Making Music That Matters
Creating music that reflects the diversity of God’s kingdom moves us closer to mirroring the description of honour and devotion (worship) found in heaven as described in Revelation 7:9:
After this I saw many people. No one could tell how many there were. There were from every nation and from every family and from every kind of people and from every language. They were standing before the throne and before the Lamb. They were wearing white clothes and they held branches in their hands.” (New Life Version)
Singing songs in different styles and languages communicate “I love you, I see you, and I stand with you” on a much deeper level beyond just saying it with words.”
Read more about Ethnos on their website: The Ethnos Project
A few days ago, The Missional Network and Forge Canada held a webinar on Leadership. It was called Exploring Leadership and it featured Martin Robinson and Cam Roxburgh. The idea was to explore what leadership might mean in a fast-changing world. Hundreds of people from many nations shared in this event. Below is a recording of the event.
News from churches
GLOBAL COMMUNITY CHURCH (GCC) Birmingham
Like the majority of churches, GCC has experimented with new forms of gatherings. Social media, for all of its faults, has provided a platform for our gatherings which has perfectly met our needs. We have seen an increase in our numbers as some people have returned to the weekly gatherings. This has been a real encouragement to those who have been keeping the ‘home fires burning’ for GCC.
The challenge of thinking through the ‘new normal’ has also seen leaders rise to the surface. This has been a very welcome development. Over the last two years we have been patiently allowing the church to adjust to life as a house church without pushing them. The Covid lock-down has provided the perfect time to challenge a few individuals to step forward and accept an increased level of influence. They already had this influence but had not been identified as leaders. Planning weekly gatherings, praying through the direction of the church and thinking about life post lock-down are our regular items for discussion.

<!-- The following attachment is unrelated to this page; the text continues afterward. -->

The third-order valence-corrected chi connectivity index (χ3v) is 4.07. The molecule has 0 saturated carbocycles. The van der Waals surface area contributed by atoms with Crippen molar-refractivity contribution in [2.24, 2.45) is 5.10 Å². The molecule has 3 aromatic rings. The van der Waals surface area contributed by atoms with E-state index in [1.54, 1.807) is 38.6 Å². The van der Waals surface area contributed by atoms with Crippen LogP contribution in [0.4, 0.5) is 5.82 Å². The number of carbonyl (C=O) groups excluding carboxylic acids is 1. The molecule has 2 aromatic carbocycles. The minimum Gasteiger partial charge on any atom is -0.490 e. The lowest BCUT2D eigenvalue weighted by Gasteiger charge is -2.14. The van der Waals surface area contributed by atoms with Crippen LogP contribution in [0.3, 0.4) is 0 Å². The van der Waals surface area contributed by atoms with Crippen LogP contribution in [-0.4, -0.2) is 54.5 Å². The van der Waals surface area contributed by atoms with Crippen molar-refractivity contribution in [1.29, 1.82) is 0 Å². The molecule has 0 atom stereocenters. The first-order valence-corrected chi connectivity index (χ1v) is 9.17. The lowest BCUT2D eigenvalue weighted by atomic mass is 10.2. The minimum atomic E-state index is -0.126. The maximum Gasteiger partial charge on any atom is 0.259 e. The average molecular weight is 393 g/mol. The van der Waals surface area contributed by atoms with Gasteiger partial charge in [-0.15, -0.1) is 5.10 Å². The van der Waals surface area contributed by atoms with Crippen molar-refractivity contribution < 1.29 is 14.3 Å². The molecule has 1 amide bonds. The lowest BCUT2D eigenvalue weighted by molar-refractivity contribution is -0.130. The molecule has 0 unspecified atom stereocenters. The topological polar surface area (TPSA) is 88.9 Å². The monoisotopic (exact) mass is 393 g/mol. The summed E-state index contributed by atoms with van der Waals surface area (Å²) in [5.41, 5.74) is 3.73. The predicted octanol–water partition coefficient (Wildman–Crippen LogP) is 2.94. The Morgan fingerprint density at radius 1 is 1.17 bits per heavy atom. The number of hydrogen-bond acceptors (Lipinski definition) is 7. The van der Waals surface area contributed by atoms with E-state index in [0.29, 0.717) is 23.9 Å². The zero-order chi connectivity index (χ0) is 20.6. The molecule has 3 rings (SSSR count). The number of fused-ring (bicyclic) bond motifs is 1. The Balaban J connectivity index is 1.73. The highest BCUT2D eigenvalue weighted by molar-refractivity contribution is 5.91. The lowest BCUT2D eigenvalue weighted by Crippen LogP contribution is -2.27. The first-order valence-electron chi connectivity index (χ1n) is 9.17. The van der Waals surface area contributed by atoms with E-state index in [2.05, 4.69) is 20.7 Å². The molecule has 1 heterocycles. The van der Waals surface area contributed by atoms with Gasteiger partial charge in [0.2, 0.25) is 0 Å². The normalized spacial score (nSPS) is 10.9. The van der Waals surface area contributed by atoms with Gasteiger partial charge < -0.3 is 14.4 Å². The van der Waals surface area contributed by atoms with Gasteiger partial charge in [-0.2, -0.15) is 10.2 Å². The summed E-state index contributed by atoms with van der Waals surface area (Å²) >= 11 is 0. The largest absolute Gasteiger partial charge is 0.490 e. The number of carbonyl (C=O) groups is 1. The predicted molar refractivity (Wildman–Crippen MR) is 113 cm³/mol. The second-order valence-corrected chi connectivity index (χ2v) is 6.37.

Introducing David Fittro
We have completed our set of introductions to the Strategic Board and over the next few weeks we will profile the members of the National Council. This week it is the turn of David Fittro.
David and Teresa bring their extensive church-planting experience in England to serve as the directors of EQUIP Britain. As part of the CMF England team, they are involved in recruiting short-term workers from the U.S., Europe, ForMission College and the British Churches of Christ to work and train alongside British and ethnic church planters. David and Teresa also lead Global Community Church, which is an international church in Birmingham started by a family from Mizoram, India. This missional community also allows for support and worship for the EQUIP participants.
The Fittros previously planted a successful church in Northampton. They also developed a missional work among young people in the city of Nottingham which included partnerships with police, schools and the local community.
The Fittros are the parents of two children: Nathanael (1993), who serves in England with CMF, and Rachael Gidney (1995; married to Zach in 2019).
Till next week, Martin Robinson…